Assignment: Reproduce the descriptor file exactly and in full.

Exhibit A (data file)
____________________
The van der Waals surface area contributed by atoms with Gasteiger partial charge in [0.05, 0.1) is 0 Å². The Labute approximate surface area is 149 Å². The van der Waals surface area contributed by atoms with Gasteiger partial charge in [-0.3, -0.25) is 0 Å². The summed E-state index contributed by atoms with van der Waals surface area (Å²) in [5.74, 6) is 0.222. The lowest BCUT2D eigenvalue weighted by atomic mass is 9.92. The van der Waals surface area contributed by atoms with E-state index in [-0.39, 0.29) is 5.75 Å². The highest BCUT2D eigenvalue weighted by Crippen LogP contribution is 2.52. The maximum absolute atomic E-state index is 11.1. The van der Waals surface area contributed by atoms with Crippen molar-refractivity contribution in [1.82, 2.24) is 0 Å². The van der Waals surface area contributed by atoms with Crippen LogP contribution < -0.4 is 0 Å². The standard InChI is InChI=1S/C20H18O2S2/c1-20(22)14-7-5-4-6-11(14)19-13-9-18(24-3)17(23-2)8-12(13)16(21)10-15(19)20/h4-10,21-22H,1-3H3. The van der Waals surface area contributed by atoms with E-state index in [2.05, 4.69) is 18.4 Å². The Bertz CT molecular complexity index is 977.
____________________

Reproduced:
The van der Waals surface area contributed by atoms with Gasteiger partial charge in [0.05, 0.1) is 0 Å². The Labute approximate surface area is 149 Å². The van der Waals surface area contributed by atoms with Gasteiger partial charge in [-0.3, -0.25) is 0 Å². The summed E-state index contributed by atoms with van der Waals surface area (Å²) in [5.74, 6) is 0.222. The lowest BCUT2D eigenvalue weighted by atomic mass is 9.92. The van der Waals surface area contributed by atoms with E-state index in [-0.39, 0.29) is 5.75 Å². The highest BCUT2D eigenvalue weighted by Crippen LogP contribution is 2.52. The maximum absolute atomic E-state index is 11.1. The van der Waals surface area contributed by atoms with Crippen molar-refractivity contribution in [1.82, 2.24) is 0 Å². The van der Waals surface area contributed by atoms with Crippen LogP contribution < -0.4 is 0 Å². The standard InChI is InChI=1S/C20H18O2S2/c1-20(22)14-7-5-4-6-11(14)19-13-9-18(24-3)17(23-2)8-12(13)16(21)10-15(19)20/h4-10,21-22H,1-3H3. The van der Waals surface area contributed by atoms with E-state index in [2.05, 4.69) is 18.4 Å². The Bertz CT molecular complexity index is 977.